Ansar al-Tawhid (AaT)


Ansar al-Tawhid (AaT) is a small group that formed in 2018 after HTS defeated the extremist militant ISIS-aligned faction Jund al-Aqsa. * From 2018 to 2020 AaT worked closely with Hurras al-Din (HaD) and other small pro-al-Qaeda factions, and while it has been accused of being an al-Qaeda front, the group never pledged loyalty to al-Qaeda.* In August 2019, U.S. forces destroyed an AaT safehouse in Idlib, killing 30 members of the group, including eight children, and wounding 36 others.* Local journalists allege that the group does not maintain the same level of extremist ideology as its predecessor, Jund al-Aqsa, which wavered between supporting al-Qaeda and ISIS, since the more extremist Jund al-Aqsa veterans were either killed or expelled from Idlib.* In May 2020, AaT announced that it was leaving the HaD operations room, stressing that it is an “independent group that is not bound by an external or internal organizational pledge, whether secret or public,” a likely reference to long-standing allegations of its ties to al-Qaeda.* This defection came amid mounting concerns from independent extremist factions in Idlib that HTS would soon conduct military operations against HaD and its allies, and was likely initiated in order to distance AaT from Hurras.* Indeed, AaT’s exit from the HaD sphere of influence was due to heavy pressure from HTS, which soon after crushed HaD and its remaining allies through military force. * HTS then purged AaT of the remaining extremist elements, killing or arresting them, and assigned the faction a new leader who was trusted by the HTS leadership.* AaT has since been folded into the HTS military wing.*


Abu Diab Sarmin (leader)*

Base of Operations

Idlib province in Syria*



Membership Size and Relevance

AaT reportedly had approximately 700 fighters in early 2021.* The group joined the first HaD-led operations room, “Hilf Nusrat al-Islam,” shortly after both groups were officially formed in 2018.* AaT then joined the subsequent HaD-led operations room “Incite the Believers,” alongside Ansar al Din and Ansar al Islam.* AaT drew its membership from former Jund al-Aqsa fighters and, like Jund al-Aqsa and HaD, many of these men remained loyal to al-Qaeda.* However, HTS”s 2020 intervention and subsequent purging and reorganization of the group allegedly severed any remaining ties the current members have to either extremist organization.* This allegation is supported by the fact that HTS speaks highly of AaT today, while still seeking out and killing and arresting ISIS and al-Qaeda cells in Idlib.*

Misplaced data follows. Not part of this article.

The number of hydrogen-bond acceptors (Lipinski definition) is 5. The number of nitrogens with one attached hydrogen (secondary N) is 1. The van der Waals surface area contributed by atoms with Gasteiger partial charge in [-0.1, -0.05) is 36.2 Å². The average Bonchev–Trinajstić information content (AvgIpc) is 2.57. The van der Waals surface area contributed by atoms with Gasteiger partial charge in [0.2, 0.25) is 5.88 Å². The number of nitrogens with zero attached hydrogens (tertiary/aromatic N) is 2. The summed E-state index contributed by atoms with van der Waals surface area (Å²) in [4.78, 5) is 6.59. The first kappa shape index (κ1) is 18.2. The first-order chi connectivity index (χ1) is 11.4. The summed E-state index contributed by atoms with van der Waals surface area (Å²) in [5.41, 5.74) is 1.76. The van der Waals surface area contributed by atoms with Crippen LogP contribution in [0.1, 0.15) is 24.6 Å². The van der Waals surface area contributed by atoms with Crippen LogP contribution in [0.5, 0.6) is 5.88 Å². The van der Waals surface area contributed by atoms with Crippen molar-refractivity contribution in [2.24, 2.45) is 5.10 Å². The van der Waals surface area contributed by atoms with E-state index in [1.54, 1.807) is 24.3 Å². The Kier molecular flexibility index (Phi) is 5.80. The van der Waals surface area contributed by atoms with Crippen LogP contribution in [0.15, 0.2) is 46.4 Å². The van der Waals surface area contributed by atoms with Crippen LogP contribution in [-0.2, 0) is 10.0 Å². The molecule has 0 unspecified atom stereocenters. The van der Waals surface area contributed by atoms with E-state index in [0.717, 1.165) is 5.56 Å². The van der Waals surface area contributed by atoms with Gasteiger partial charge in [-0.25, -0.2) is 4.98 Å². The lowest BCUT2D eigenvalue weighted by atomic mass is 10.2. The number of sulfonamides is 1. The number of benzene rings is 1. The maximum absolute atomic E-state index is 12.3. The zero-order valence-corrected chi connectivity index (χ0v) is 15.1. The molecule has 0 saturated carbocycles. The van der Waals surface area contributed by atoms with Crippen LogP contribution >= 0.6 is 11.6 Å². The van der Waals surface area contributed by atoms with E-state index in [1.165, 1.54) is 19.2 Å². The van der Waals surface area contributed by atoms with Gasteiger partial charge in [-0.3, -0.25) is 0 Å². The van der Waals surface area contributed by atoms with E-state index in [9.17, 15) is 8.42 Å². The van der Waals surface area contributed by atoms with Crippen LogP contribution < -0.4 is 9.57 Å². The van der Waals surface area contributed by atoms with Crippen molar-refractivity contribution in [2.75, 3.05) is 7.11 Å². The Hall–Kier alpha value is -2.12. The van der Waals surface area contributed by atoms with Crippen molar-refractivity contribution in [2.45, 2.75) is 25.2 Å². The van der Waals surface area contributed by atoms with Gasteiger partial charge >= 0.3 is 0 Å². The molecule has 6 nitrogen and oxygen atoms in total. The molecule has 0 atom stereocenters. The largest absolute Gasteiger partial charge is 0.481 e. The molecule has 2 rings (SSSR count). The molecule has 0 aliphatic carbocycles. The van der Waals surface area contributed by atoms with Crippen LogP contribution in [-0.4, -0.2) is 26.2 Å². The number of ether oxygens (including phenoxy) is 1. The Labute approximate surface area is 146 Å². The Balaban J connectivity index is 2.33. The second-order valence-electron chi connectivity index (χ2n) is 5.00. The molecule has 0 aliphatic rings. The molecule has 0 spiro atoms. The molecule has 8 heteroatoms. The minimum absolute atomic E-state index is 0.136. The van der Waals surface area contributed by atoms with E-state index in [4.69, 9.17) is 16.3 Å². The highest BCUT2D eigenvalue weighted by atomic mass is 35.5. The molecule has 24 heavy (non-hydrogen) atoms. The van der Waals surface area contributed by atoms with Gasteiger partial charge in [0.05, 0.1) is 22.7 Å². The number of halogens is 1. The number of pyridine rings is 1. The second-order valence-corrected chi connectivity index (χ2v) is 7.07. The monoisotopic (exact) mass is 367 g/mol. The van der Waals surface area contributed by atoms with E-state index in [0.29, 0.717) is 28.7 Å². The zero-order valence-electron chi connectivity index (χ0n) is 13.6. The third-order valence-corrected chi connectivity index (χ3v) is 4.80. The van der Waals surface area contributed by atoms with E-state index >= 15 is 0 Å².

Recruitment and Propaganda

Like other factions, AaT publishes pictures and videos of the battles it participates in on Telegram, regularly framing its activities as centered on the broader fight against the Syrian regime, Iran, and Russia.*

Violent Activities

The group participated heavily in defensive operations in southern Idlib from 2018 through 2020, fighting alongside HaD, TIP, and HTS, and utilizing both small arms and heavy artillery.* AaT shelled a regime military headquarters in Kafr Nabl in February 2021, violating the Turkey-Russia ceasefire that had been in place since March 2020.*


January 2020: AaT publishes several photosets over the course of the month of its fighters “targeting the Nusayri Army” using an anti-Alawite pejorative.*

Daily Dose

Extremists: Their Words. Their Actions.


On May 8, 2019, Taliban insurgents detonated an explosive-laden vehicle and then broke into American NGO Counterpart International’s offices in Kabul. At least seven people were killed and 24 were injured.

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